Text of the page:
Defn: housing

May 10, 2009

I took some time today to try to sort through some of the stack of papers that has accumulated on my desk.  This is from photocopies of the World Book Encyclopedia, 1960 ed.

This opening to the entry on housing.

Safe, sanitary, comfortable dwellings are called standard housing. Everyone works, plays, or studies better in well-constructed housing. People enjoy better health in housing that has proper heating and ventilation. Good housing allows enough space for every member of the family to have some privacy and freedom.  It includes hot and cold running water, and well-planned sewage disposal.  Standard housing provides good electric lighting at night and lets in plenty of sunlight by day.

The ideal home should be in a neighborhood where school children do not have to cross dangerous streets. Parks, playgrounds, churches and recreation centers should be nearby.

Poorly constructed, run-down, unsanitary and overcrowded buildings are called substandard housing. A neighborhood with many substandard buildings becomes a slum.  Such areas often produce crime, disease, and juvenile delinquency. See BLIGHTED AREA.

Current Encyclopedia Brittanica online pointed me to historical entries on housing by country. The internet contributes to such different ways of presenting information. SEE the beginning of Wikipedia’s definition of “house” for contemporary popular encyclopedia equivalent:

A house is generally a shelter or building or structure that is a dwelling or place for habitation by human beings. The term includes many kinds of dwellings ranging from rudimentary huts of nomadic tribes to high-rise apartment buildings.[1] In some contexts, “house” may mean the same as dwelling, residence, home, abode, lodging, accommodation, or housing, among other meanings.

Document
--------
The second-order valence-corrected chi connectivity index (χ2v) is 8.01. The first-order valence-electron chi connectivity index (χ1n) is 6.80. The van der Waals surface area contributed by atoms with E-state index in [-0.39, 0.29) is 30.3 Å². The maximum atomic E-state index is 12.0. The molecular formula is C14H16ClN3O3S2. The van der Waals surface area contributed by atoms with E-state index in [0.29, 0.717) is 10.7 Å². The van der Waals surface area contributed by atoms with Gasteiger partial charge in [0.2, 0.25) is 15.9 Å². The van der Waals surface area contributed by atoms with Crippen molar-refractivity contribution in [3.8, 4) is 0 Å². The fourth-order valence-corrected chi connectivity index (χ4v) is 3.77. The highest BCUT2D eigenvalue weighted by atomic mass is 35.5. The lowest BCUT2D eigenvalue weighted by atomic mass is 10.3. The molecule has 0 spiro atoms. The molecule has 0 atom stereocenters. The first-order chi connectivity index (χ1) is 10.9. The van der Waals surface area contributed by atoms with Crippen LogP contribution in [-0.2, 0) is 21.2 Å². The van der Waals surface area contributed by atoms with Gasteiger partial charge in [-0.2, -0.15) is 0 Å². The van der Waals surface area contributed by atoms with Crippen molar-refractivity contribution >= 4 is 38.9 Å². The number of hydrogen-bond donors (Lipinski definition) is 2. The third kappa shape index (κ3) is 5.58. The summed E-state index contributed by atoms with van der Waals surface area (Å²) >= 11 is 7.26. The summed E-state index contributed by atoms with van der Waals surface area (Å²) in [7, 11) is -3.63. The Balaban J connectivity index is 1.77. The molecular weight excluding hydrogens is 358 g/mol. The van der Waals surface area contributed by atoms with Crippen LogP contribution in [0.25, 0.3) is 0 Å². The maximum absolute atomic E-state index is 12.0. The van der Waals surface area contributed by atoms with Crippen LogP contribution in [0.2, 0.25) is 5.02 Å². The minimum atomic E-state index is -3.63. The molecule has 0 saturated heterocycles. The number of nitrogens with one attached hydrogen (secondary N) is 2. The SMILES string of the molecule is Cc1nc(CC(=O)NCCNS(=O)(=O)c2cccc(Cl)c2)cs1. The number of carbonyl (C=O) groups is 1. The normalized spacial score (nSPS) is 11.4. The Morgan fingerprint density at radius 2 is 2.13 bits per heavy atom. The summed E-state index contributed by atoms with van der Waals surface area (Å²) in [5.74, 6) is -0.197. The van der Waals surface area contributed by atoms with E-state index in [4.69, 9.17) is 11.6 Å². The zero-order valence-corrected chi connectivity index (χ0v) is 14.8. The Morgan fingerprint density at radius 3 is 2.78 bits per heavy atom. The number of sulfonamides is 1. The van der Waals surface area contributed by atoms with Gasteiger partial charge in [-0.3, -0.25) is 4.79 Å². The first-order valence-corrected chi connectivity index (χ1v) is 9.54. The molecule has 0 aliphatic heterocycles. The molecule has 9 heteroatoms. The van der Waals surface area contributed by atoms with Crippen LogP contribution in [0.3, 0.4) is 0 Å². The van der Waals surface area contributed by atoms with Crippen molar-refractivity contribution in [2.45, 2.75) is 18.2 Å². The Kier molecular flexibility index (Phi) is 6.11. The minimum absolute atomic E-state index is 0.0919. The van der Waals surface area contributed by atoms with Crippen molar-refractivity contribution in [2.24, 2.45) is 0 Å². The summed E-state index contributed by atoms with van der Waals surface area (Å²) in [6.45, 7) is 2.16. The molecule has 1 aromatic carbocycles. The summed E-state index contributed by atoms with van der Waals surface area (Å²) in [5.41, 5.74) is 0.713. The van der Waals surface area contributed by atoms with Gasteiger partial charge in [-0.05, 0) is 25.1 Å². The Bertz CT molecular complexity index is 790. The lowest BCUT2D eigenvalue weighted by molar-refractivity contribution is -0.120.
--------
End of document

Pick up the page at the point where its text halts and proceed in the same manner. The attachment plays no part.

The social unit that lives in a house is known as a household. Most commonly, a household is a family unit of some kind, though households can be other social groups, such as single persons, or groups of unrelated individuals. Settled agrarian and industrial societies are composed of household units living permanently in housing of various types, according to a variety of forms of land tenure. English-speaking people generally call any building they routinely occupy “home”. Many people leave their houses during the day for work and recreation, and return to them to sleep or for other activities.


More from the archives:

December 6, 1929

“Co-operators in general, and particularly those who live in Building 7 in particular, are urgently requested to warn their children not to use the elevators unnecessarily.

Our good women are also asked not to hold the doors open while they have the final word with hubby or one of the neighbors. It ‘gums up the works,’ so to speak, and is not a true display of the spirit of co-operation which we are all expected to display.”

Letter to the editor, October 10, 1930

Dear Editor,

In a recent article in The Cooperator, the question of some suitable method of controlling the too-exuberant outbursts of the seemingly millions of children that make life miserable, uproarious and noisy, is broached and not settled.

Despite the Birth Control League and its propaganda, accidents will happen. Once they have happened only two things can be done with children: either drown them or educate them as intelligent individuals and social beings.

Herman Charles Schware